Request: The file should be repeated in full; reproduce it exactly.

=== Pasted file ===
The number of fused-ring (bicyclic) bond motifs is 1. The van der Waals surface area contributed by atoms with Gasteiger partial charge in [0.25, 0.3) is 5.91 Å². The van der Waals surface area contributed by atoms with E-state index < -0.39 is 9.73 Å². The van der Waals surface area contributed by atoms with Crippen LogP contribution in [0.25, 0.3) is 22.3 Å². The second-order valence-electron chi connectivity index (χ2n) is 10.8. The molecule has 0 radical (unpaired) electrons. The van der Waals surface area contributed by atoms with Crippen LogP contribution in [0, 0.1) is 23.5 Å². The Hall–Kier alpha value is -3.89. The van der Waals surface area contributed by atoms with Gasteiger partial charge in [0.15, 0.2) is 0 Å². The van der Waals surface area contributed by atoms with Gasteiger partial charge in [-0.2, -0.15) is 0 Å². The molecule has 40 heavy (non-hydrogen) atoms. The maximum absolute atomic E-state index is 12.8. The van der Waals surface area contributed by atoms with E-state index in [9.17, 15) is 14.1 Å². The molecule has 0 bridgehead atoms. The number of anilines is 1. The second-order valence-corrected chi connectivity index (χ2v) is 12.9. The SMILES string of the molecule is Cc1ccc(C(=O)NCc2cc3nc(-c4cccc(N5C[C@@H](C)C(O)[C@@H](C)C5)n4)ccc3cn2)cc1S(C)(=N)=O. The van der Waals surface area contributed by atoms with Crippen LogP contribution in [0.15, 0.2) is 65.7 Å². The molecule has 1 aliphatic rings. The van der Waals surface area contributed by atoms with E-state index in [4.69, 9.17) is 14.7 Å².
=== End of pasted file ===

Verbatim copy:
The number of fused-ring (bicyclic) bond motifs is 1. The van der Waals surface area contributed by atoms with Gasteiger partial charge in [0.25, 0.3) is 5.91 Å². The van der Waals surface area contributed by atoms with E-state index < -0.39 is 9.73 Å². The van der Waals surface area contributed by atoms with Crippen LogP contribution in [0.25, 0.3) is 22.3 Å². The second-order valence-electron chi connectivity index (χ2n) is 10.8. The molecule has 0 radical (unpaired) electrons. The van der Waals surface area contributed by atoms with Crippen LogP contribution in [0, 0.1) is 23.5 Å². The Hall–Kier alpha value is -3.89. The van der Waals surface area contributed by atoms with Gasteiger partial charge in [0.15, 0.2) is 0 Å². The van der Waals surface area contributed by atoms with Gasteiger partial charge in [-0.2, -0.15) is 0 Å². The molecule has 40 heavy (non-hydrogen) atoms. The maximum absolute atomic E-state index is 12.8. The van der Waals surface area contributed by atoms with E-state index in [9.17, 15) is 14.1 Å². The molecule has 0 bridgehead atoms. The number of anilines is 1. The second-order valence-corrected chi connectivity index (χ2v) is 12.9. The SMILES string of the molecule is Cc1ccc(C(=O)NCc2cc3nc(-c4cccc(N5C[C@@H](C)C(O)[C@@H](C)C5)n4)ccc3cn2)cc1S(C)(=N)=O. The van der Waals surface area contributed by atoms with Crippen LogP contribution in [0.15, 0.2) is 65.7 Å². The molecule has 1 aliphatic rings. The van der Waals surface area contributed by atoms with E-state index in [4.69, 9.17) is 14.7 Å².